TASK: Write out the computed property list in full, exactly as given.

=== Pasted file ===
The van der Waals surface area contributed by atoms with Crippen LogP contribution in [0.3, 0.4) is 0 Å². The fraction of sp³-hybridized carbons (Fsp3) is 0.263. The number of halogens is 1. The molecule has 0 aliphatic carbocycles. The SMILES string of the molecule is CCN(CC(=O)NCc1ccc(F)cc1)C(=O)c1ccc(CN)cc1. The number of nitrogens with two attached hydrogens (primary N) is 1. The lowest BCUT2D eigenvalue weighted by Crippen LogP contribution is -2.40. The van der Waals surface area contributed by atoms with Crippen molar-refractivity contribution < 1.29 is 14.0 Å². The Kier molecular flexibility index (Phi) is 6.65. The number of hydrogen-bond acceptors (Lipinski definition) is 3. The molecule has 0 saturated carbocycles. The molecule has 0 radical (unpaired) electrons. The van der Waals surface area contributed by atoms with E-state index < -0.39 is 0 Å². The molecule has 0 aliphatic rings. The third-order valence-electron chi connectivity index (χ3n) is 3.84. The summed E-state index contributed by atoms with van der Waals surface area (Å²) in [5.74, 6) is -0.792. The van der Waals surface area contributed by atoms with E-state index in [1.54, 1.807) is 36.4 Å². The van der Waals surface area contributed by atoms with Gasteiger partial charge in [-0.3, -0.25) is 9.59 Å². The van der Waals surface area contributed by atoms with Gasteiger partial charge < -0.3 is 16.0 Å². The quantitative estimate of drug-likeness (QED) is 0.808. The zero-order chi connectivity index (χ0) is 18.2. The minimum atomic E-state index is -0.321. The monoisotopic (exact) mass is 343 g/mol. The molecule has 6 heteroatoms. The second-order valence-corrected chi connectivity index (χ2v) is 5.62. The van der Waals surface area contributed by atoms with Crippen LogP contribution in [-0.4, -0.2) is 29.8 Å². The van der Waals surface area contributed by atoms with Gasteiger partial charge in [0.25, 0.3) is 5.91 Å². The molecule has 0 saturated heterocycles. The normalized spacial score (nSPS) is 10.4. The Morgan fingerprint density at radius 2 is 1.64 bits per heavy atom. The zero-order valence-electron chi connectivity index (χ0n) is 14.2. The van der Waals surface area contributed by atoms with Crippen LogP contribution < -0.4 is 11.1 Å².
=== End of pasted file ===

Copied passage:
The van der Waals surface area contributed by atoms with Crippen LogP contribution in [0.3, 0.4) is 0 Å². The fraction of sp³-hybridized carbons (Fsp3) is 0.263. The number of halogens is 1. The molecule has 0 aliphatic carbocycles. The SMILES string of the molecule is CCN(CC(=O)NCc1ccc(F)cc1)C(=O)c1ccc(CN)cc1. The number of nitrogens with two attached hydrogens (primary N) is 1. The lowest BCUT2D eigenvalue weighted by Crippen LogP contribution is -2.40. The van der Waals surface area contributed by atoms with Crippen molar-refractivity contribution < 1.29 is 14.0 Å². The Kier molecular flexibility index (Phi) is 6.65. The number of hydrogen-bond acceptors (Lipinski definition) is 3. The molecule has 0 saturated carbocycles. The molecule has 0 radical (unpaired) electrons. The van der Waals surface area contributed by atoms with E-state index < -0.39 is 0 Å². The molecule has 0 aliphatic rings. The third-order valence-electron chi connectivity index (χ3n) is 3.84. The summed E-state index contributed by atoms with van der Waals surface area (Å²) in [5.74, 6) is -0.792. The van der Waals surface area contributed by atoms with E-state index in [1.54, 1.807) is 36.4 Å². The van der Waals surface area contributed by atoms with Gasteiger partial charge in [-0.3, -0.25) is 9.59 Å². The van der Waals surface area contributed by atoms with Gasteiger partial charge < -0.3 is 16.0 Å². The quantitative estimate of drug-likeness (QED) is 0.808. The zero-order chi connectivity index (χ0) is 18.2. The minimum atomic E-state index is -0.321. The monoisotopic (exact) mass is 343 g/mol. The molecule has 6 heteroatoms. The second-order valence-corrected chi connectivity index (χ2v) is 5.62. The van der Waals surface area contributed by atoms with Crippen LogP contribution in [-0.4, -0.2) is 29.8 Å². The van der Waals surface area contributed by atoms with Gasteiger partial charge in [0.25, 0.3) is 5.91 Å². The molecule has 0 saturated heterocycles. The normalized spacial score (nSPS) is 10.4. The Morgan fingerprint density at radius 2 is 1.64 bits per heavy atom. The zero-order valence-electron chi connectivity index (χ0n) is 14.2. The van der Waals surface area contributed by atoms with Crippen LogP contribution < -0.4 is 11.1 Å².